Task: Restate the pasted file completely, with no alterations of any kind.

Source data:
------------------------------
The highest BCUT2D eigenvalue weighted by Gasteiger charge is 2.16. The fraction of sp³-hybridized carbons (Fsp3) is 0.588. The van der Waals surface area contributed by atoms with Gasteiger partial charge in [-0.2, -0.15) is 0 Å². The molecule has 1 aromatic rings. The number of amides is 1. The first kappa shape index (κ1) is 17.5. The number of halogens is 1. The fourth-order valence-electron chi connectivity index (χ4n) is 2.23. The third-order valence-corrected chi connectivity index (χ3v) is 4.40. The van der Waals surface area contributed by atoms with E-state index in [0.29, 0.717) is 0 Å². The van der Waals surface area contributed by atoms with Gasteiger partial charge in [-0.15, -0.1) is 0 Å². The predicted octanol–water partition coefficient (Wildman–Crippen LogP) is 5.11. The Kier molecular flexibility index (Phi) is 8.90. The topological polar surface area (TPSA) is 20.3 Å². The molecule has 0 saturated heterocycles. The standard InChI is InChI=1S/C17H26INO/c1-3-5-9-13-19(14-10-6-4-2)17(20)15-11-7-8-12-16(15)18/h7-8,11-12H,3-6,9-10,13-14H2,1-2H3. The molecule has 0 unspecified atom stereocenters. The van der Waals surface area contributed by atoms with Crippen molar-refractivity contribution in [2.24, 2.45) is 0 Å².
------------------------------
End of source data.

The highest BCUT2D eigenvalue weighted by Gasteiger charge is 2.16. The fraction of sp³-hybridized carbons (Fsp3) is 0.588. The van der Waals surface area contributed by atoms with Gasteiger partial charge in [-0.2, -0.15) is 0 Å². The molecule has 1 aromatic rings. The number of amides is 1. The first kappa shape index (κ1) is 17.5. The number of halogens is 1. The fourth-order valence-electron chi connectivity index (χ4n) is 2.23. The third-order valence-corrected chi connectivity index (χ3v) is 4.40. The van der Waals surface area contributed by atoms with E-state index in [0.29, 0.717) is 0 Å². The van der Waals surface area contributed by atoms with Gasteiger partial charge in [-0.15, -0.1) is 0 Å². The predicted octanol–water partition coefficient (Wildman–Crippen LogP) is 5.11. The Kier molecular flexibility index (Phi) is 8.90. The topological polar surface area (TPSA) is 20.3 Å². The molecule has 0 saturated heterocycles. The standard InChI is InChI=1S/C17H26INO/c1-3-5-9-13-19(14-10-6-4-2)17(20)15-11-7-8-12-16(15)18/h7-8,11-12H,3-6,9-10,13-14H2,1-2H3. The molecule has 0 unspecified atom stereocenters. The van der Waals surface area contributed by atoms with Crippen molar-refractivity contribution in [2.24, 2.45) is 0 Å².